The BRT system would cost RM25 million per kilometre while the LRT expansion cost RM250 million per kilometre.

Transport Ministry special adviser Muhamad Nur Kamal said the Puchong Utama corridor, one of the three corridors identified for the implementation of the BRT, will pass through Bandar Sunway.

The other two corridors are Jalan Cheras which will be launched first and Damansara Damai. Nur Kamal also said the ministry is pushing for a study to be commissioned on the BRT’s feasibility.

Meanwhile, Bandar Sunway resident’s association founding president Joe Gomez told theSun on Monday the BRT will not solve the transport issues faced by Bandar Sunway residents.

“The roads are already congested so how are they going to designate a special lane for the buses?” Gomez said.

“If the BRT is such a feasible solution from the cost and technological aspect, why wasn’t it discussed earlier?”

Gomez said discussion on a plan that does not even have a blueprint is futile.

Meanwhile, Bandar Sunway LRT Task Force co-chairman Goh Hai Thun said there was no use in focusing on the negative aspects of the BRT system.

“If there is an alternative solution to the problem, we should consider it,” Goh said.

“I strongly believe the government is doing their best,” he said.

Goh said SPNB acknowledged the fact that total light rail transit (LRT) ridership will increase by 5% when the extension project is finished.

“So, there is no reason why they would have left us (Bandar Sunway) out without justification,” he said.

Railway Department representatives had indicated that the four level Metropolitan junction was the main problem in extending the LRT line to Bandar Sunway.

Updated: 10:28AM Mon, 11 Jan 2010
 

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The Star

Monday January 11, 2010
Smoother bus ride in Klang Valley

KUALA LUMPUR: The public transportation system, especially bus services in Malaysia, has long suffered the negative perception of being dubbed the “poor man’s” mode of travel.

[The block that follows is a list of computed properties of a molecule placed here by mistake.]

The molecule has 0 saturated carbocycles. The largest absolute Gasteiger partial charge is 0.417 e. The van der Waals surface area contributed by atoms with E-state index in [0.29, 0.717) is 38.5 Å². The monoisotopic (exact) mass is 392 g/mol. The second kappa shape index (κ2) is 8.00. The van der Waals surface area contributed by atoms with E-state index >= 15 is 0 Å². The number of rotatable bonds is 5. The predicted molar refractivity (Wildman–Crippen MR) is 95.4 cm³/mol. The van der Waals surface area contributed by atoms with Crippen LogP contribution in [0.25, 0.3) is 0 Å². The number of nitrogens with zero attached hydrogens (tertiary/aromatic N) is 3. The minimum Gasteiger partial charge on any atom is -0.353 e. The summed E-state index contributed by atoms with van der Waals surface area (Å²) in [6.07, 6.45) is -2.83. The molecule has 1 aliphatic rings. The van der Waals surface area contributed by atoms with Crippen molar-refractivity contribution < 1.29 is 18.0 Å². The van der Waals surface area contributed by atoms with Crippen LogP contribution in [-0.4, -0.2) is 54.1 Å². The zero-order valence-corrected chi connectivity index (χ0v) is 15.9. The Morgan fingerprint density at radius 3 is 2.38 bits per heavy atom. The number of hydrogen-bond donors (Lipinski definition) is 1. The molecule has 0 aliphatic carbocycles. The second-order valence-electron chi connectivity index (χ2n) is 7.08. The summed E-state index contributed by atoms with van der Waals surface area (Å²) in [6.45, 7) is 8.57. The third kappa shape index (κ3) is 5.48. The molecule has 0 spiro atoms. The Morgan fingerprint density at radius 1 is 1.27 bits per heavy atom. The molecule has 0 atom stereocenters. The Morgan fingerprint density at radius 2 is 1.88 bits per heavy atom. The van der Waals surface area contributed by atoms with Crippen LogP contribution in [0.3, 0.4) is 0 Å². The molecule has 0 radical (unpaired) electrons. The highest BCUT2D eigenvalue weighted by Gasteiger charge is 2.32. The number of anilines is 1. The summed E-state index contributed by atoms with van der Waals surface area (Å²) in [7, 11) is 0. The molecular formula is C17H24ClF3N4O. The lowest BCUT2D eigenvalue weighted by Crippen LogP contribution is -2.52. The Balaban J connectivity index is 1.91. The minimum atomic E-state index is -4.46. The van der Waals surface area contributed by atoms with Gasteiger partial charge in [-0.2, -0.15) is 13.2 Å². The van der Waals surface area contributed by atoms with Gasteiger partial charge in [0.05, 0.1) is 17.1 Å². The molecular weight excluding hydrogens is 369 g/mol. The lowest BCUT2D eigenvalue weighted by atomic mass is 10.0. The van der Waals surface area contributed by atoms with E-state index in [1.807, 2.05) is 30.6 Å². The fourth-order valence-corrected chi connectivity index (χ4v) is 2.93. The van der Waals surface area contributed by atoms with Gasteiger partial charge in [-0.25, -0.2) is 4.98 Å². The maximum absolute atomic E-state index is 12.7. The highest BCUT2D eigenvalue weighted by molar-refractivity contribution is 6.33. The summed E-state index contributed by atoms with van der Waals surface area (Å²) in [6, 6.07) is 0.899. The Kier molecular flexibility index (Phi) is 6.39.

It has also been made worse by the inefficient services rendered by the operators.

However, this image is set for an overhaul, following the Government’s plan to transform the system in the Klang Valley, for a start.

The congestion of city roads was identified as one of the main reasons for poor services, Transport Minister Datuk Seri Ong Tee Keat said in an interview.

“To overcome this, the Government has come out with three key services to be launched across 12 major city corridors heading into the central business area (CBD), namely Bus Expressway Transit (BET) and Bus Rapid Transit (BRT) and extending existing dedicated bus lanes system in the Klang Valley,” he said.

The BET service will be launched in the first quarter of this year on four under-utilised highways or four corridors in the Klang Valley with commuters enjoying a 55% reduction in travelling time.
Better ride: The Government also plans to upgrade 4,000 bus stops in the Klang Valley as at present, 40% are unsheltered and have no clear signage.

The bus service under the BRT will use priority toll booths to ensure smooth travelling and limited stop stations.

For a start, BET will swing into action tomorrow on two routes from Kota Damansara to KL Sentral and Pasar Seni via the Penchala Link, and from Bandar Sungai Long to Pasar Seni, via the Grand Saga Highway.